How to integrate an analytics project

May 18, 2020
Part 4: System integrator Grantek shows how networking, cooperating with MES software, and linking to cloud-computing services can enhance upcoming operations

One of the most important tasks of digitalized data analytics is enabling users to not just optimize present operations, but project and enable future performance, too.

"Data analytics have been around forever because manufacturers need to turn raw data into actionable information. That requires collecting your data, framing it in context, then using that information to prescribe and proactively address issues," says Sam Russem, smart manufacturing director at Grantek, a CSIA-certified system integrator and business and manufacturing consultant with 17 offices worldwide. "It used to be good enough to assess past performance, but now we’re being challenged to look to the future and be more predictive and proactive.

"Where we used to do advanced process control (APC) and simulations, we're now using more big data and machine learning (ML) methods to drive larger insights. However, despite these opportunities, there are still many manufacturers with no predictive capabilities, and no links between their PLC functions and manufacturing execution systems (MES) to provide the contextual information they need. This is a good indication they can do more with analytics and should experiment with it, even if they're just getting information from a historian. We usually ask them to give us a list of 10 problems they're experiencing and the equipment involved, so they can begin to experiment and develop return on investment (ROI) scenarios."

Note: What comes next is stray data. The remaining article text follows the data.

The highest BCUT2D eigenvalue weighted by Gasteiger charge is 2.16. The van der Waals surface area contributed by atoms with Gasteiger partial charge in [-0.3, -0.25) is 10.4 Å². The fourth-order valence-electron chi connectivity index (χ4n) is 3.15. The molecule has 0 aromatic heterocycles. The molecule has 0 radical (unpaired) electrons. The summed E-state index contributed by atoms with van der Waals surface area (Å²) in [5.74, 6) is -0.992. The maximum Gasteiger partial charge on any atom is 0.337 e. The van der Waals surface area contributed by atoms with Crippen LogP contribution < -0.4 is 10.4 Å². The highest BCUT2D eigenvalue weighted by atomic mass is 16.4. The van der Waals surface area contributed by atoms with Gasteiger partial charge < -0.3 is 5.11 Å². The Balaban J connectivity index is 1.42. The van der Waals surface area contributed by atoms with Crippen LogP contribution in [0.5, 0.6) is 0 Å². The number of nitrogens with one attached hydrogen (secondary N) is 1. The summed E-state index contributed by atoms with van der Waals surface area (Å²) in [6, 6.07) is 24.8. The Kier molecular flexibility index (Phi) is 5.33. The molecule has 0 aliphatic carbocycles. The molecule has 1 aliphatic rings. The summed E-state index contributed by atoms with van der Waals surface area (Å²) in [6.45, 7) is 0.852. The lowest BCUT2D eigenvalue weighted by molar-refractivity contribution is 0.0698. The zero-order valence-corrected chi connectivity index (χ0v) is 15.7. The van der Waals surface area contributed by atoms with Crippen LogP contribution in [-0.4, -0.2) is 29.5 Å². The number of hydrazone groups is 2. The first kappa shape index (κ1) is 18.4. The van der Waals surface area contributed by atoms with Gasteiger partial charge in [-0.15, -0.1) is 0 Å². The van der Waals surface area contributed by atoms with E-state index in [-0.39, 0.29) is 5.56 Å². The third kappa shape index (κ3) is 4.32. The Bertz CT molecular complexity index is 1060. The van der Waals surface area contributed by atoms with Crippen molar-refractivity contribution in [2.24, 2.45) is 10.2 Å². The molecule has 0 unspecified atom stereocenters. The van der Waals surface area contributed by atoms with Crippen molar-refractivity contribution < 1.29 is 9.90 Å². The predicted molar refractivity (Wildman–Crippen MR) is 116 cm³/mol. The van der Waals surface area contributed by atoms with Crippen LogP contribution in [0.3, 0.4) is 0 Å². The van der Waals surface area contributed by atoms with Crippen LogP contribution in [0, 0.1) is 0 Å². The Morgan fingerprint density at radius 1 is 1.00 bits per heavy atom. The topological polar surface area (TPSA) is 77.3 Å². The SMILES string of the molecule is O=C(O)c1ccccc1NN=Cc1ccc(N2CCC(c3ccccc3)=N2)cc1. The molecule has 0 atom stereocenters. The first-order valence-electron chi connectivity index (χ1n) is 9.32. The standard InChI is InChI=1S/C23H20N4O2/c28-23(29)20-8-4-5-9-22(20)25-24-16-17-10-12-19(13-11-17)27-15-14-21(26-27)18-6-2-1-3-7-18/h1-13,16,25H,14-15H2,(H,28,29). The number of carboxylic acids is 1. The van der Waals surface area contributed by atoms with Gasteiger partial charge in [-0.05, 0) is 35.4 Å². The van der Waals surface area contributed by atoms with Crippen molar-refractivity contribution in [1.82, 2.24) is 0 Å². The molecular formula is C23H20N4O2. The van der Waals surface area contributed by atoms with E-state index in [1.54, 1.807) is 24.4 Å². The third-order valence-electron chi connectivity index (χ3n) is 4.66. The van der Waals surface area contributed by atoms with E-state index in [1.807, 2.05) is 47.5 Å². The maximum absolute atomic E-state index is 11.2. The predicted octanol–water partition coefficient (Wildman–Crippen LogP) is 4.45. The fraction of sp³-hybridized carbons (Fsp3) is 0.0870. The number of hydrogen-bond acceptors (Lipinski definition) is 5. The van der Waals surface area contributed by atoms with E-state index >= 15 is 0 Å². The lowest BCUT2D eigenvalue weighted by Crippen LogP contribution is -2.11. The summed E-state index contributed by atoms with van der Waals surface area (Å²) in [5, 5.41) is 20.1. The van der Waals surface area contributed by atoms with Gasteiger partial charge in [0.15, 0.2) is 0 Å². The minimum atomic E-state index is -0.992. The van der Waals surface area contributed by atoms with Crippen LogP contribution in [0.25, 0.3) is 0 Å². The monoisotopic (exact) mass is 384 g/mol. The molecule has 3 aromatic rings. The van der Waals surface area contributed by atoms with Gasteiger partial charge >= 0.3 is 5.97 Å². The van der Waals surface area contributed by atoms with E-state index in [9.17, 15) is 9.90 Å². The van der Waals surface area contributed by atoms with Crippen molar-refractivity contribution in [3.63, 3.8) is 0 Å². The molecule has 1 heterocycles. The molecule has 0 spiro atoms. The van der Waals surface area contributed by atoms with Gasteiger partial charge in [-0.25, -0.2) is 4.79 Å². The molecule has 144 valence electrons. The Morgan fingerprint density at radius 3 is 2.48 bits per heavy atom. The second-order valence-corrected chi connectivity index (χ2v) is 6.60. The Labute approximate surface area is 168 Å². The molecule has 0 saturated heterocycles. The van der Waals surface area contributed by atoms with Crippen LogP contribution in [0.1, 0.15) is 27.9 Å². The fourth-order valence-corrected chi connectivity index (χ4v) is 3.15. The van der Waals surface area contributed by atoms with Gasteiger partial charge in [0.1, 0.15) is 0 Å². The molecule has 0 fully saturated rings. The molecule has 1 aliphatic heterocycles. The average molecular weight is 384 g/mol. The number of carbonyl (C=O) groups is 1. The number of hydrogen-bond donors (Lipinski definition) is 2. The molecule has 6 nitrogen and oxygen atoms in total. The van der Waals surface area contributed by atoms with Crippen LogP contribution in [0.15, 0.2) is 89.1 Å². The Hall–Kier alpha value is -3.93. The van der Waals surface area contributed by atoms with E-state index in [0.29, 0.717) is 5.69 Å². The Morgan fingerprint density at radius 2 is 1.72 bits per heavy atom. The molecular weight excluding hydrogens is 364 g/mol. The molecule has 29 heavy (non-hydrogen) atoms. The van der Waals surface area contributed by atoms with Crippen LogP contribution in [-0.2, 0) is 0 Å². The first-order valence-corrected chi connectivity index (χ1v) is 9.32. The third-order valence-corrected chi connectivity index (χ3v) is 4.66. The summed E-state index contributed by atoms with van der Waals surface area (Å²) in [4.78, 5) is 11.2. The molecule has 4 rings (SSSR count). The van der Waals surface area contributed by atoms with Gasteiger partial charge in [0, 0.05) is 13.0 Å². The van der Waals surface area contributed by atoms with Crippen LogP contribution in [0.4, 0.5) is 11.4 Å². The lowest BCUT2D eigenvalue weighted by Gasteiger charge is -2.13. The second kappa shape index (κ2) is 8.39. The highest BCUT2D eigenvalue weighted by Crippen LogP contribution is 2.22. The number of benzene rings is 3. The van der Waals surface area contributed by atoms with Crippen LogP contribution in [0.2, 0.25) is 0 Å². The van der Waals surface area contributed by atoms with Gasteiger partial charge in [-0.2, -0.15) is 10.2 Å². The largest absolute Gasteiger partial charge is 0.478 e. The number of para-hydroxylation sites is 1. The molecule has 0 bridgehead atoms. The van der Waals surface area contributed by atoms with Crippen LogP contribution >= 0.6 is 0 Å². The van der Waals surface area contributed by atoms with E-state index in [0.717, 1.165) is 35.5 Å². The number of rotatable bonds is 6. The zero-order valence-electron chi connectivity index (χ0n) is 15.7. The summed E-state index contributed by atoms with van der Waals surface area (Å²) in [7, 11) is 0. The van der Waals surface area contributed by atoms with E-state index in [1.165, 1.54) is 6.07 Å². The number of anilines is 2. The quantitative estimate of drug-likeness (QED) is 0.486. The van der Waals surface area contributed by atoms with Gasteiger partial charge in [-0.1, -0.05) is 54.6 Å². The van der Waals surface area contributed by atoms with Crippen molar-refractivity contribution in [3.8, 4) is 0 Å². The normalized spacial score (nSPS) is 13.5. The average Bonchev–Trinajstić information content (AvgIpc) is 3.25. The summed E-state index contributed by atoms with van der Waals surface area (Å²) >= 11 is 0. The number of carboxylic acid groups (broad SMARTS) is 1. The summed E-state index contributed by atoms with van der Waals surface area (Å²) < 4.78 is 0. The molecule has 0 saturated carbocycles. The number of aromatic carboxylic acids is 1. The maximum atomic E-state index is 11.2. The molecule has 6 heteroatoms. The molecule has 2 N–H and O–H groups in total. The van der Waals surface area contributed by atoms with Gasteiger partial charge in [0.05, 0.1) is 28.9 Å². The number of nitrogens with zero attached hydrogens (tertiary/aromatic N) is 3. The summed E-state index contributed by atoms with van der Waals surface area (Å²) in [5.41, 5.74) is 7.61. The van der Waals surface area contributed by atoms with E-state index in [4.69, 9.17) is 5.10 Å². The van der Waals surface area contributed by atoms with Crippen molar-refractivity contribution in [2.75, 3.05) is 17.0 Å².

Russem reports data analytics can start with a good historian that collects information on temperatures, run rates or other parameters, and then adds them to a software-based model that puts the data in context, which is needed to show scalability and ROI for a project. These tools include OSIsoft's PI Asset Framework, Rockwell Automation's FactoryTalk, and Inductive Automation's Ignition HMI/SCADA software. These and other packages can support analytics projects by organizing data according to the ISA 95 equipment hierarchy and other standard models for efficient and effective analysis. He adds that modeling data is usually a prerequisite for using open technologies such as an MES, as well as beginning a digital transformation journey, but it's also essential to have input from operators and other end users.

"Analytics and smart manufacturing stakeholders must be able to talk about their processes, how production is organized, how equipment is connected, and actually agree with those assessments across departments," adds Russem. "Data models don’t always add value on their own, so their success depends on performing these next steps. This is why our group has been working with more MES applications this year, and setting up models and data structures that can enable overall equipment effectiveness (OEE) rollouts. Likewise, any pilot project can begin with figuring out what data is needed, which points the way to what needs to be on a report or dashboard."